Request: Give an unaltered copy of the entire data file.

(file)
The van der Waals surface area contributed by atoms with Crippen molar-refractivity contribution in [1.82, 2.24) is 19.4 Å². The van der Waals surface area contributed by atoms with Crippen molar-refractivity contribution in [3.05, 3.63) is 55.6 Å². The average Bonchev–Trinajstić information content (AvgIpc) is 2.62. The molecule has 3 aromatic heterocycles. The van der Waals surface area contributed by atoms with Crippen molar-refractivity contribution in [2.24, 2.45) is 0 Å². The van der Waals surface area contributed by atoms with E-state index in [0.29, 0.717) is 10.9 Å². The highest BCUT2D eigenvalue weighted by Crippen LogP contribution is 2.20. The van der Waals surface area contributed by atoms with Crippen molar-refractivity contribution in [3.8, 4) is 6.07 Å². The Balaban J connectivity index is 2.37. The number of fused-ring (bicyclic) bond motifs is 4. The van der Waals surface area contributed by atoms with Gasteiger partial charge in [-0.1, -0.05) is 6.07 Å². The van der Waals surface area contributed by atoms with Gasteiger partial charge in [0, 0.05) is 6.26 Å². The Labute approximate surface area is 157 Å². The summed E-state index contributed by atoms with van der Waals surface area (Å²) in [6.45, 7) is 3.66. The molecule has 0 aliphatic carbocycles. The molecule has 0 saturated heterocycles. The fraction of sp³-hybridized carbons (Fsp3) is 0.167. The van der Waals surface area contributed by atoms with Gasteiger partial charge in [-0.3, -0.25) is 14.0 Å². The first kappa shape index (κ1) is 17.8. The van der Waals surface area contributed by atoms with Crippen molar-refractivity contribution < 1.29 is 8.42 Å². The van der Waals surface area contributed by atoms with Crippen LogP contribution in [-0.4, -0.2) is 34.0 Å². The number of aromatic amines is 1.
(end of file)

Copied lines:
The van der Waals surface area contributed by atoms with Crippen molar-refractivity contribution in [1.82, 2.24) is 19.4 Å². The van der Waals surface area contributed by atoms with Crippen molar-refractivity contribution in [3.05, 3.63) is 55.6 Å². The average Bonchev–Trinajstić information content (AvgIpc) is 2.62. The molecule has 3 aromatic heterocycles. The van der Waals surface area contributed by atoms with Crippen molar-refractivity contribution in [2.24, 2.45) is 0 Å². The van der Waals surface area contributed by atoms with E-state index in [0.29, 0.717) is 10.9 Å². The highest BCUT2D eigenvalue weighted by Crippen LogP contribution is 2.20. The van der Waals surface area contributed by atoms with Crippen molar-refractivity contribution in [3.8, 4) is 6.07 Å². The Balaban J connectivity index is 2.37. The number of fused-ring (bicyclic) bond motifs is 4. The van der Waals surface area contributed by atoms with Gasteiger partial charge in [-0.1, -0.05) is 6.07 Å². The van der Waals surface area contributed by atoms with Gasteiger partial charge in [0, 0.05) is 6.26 Å². The Labute approximate surface area is 157 Å². The summed E-state index contributed by atoms with van der Waals surface area (Å²) in [6.45, 7) is 3.66. The molecule has 0 aliphatic carbocycles. The molecule has 0 saturated heterocycles. The fraction of sp³-hybridized carbons (Fsp3) is 0.167. The van der Waals surface area contributed by atoms with Gasteiger partial charge in [-0.3, -0.25) is 14.0 Å². The first kappa shape index (κ1) is 17.8. The van der Waals surface area contributed by atoms with Crippen molar-refractivity contribution < 1.29 is 8.42 Å². The van der Waals surface area contributed by atoms with Crippen LogP contribution in [-0.4, -0.2) is 34.0 Å². The number of aromatic amines is 1.